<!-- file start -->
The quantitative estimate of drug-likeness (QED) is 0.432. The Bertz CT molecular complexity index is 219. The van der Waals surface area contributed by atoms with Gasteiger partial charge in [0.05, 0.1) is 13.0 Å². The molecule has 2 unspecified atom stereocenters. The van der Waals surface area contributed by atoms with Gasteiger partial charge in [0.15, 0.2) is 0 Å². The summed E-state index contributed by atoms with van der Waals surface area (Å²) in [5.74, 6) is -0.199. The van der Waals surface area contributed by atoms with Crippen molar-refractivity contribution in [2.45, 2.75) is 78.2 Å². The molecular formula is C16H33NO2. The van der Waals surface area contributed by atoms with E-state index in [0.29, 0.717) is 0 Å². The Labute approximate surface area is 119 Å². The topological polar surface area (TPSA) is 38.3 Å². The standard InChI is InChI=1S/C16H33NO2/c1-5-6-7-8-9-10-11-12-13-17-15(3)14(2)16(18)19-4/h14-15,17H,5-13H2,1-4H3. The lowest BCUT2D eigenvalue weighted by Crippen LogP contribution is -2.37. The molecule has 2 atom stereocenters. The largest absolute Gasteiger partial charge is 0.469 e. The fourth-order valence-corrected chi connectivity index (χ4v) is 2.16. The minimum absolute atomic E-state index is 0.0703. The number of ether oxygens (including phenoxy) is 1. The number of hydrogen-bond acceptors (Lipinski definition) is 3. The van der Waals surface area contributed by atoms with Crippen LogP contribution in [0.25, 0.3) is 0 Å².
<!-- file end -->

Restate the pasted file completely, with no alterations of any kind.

The quantitative estimate of drug-likeness (QED) is 0.432. The Bertz CT molecular complexity index is 219. The van der Waals surface area contributed by atoms with Gasteiger partial charge in [0.05, 0.1) is 13.0 Å². The molecule has 2 unspecified atom stereocenters. The van der Waals surface area contributed by atoms with Gasteiger partial charge in [0.15, 0.2) is 0 Å². The summed E-state index contributed by atoms with van der Waals surface area (Å²) in [5.74, 6) is -0.199. The van der Waals surface area contributed by atoms with Crippen molar-refractivity contribution in [2.45, 2.75) is 78.2 Å². The molecular formula is C16H33NO2. The van der Waals surface area contributed by atoms with E-state index in [0.29, 0.717) is 0 Å². The Labute approximate surface area is 119 Å². The topological polar surface area (TPSA) is 38.3 Å². The standard InChI is InChI=1S/C16H33NO2/c1-5-6-7-8-9-10-11-12-13-17-15(3)14(2)16(18)19-4/h14-15,17H,5-13H2,1-4H3. The lowest BCUT2D eigenvalue weighted by Crippen LogP contribution is -2.37. The molecule has 2 atom stereocenters. The largest absolute Gasteiger partial charge is 0.469 e. The fourth-order valence-corrected chi connectivity index (χ4v) is 2.16. The minimum absolute atomic E-state index is 0.0703. The number of ether oxygens (including phenoxy) is 1. The number of hydrogen-bond acceptors (Lipinski definition) is 3. The van der Waals surface area contributed by atoms with Crippen LogP contribution in [0.25, 0.3) is 0 Å².